MARK LOWDELL: Hello,
I'm Mark Lowdell.
I'm the Director of Cell
Therapy here at the Royal Free
Hospital & UCL Medical School.
And today I'm going to talk to you
about the field of cell and tissue
therapies, how they're
regulated, and the impact
that regulation has on the ethics.
So I'm a Cell Therapist.
I'm not a doctor here
that treats cells.
I'm a scientist that uses human
cells and tissues to make medicines
for tissue engineering,
regenerative medicine, and treating
cancer and immune deficiencies.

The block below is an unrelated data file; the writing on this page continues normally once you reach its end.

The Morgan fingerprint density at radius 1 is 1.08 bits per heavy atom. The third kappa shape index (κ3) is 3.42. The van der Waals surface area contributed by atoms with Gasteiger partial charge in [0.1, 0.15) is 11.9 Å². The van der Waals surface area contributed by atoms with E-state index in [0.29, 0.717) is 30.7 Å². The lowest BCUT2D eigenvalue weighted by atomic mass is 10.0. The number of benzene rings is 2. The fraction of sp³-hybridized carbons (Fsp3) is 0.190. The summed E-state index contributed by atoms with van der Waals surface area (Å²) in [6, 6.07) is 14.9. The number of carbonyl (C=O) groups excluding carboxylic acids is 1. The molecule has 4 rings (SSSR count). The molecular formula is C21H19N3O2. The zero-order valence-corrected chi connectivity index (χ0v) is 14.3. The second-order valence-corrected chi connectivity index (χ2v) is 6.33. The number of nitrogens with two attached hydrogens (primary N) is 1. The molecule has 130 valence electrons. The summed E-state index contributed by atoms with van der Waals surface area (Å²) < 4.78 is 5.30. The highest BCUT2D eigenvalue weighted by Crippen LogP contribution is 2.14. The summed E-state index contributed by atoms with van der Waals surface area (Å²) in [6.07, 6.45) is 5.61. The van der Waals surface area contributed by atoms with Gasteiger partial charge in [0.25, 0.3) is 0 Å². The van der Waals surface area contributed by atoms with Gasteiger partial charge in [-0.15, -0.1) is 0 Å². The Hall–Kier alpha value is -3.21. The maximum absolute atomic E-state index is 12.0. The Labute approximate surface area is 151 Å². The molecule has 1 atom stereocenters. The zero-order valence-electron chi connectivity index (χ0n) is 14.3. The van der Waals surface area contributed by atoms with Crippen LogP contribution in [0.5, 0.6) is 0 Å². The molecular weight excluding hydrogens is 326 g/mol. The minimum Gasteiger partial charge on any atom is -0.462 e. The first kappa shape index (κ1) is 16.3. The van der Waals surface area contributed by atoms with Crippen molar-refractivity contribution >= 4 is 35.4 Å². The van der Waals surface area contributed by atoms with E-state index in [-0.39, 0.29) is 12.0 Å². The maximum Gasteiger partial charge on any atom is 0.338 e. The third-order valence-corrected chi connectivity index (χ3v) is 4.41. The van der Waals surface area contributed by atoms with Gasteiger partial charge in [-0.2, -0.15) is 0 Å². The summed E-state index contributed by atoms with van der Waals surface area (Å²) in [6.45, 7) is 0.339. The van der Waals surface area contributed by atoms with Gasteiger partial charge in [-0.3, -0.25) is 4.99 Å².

Now these types of
medicines are called
Advance Therapy Medicinal Products.
It's a clumsy term,
and it was defined
really in the first directive of
2001, 83, the Medicines Directive.
And they consist of gene
therapies, somatic cell therapies,
and tissue engineered
products for the purposes
of regenerative medicine.
Here are some examples:
In the lower screen
there you can see
a decellularized human
trachea that we were using
to rebuild a trachea in a child.
On the right of that there
is a bioengineered nose made
out of a biocompatible material.
On the right hand side, a
photograph from a different group
using a similar sort of bio materials
to produce an ear structure.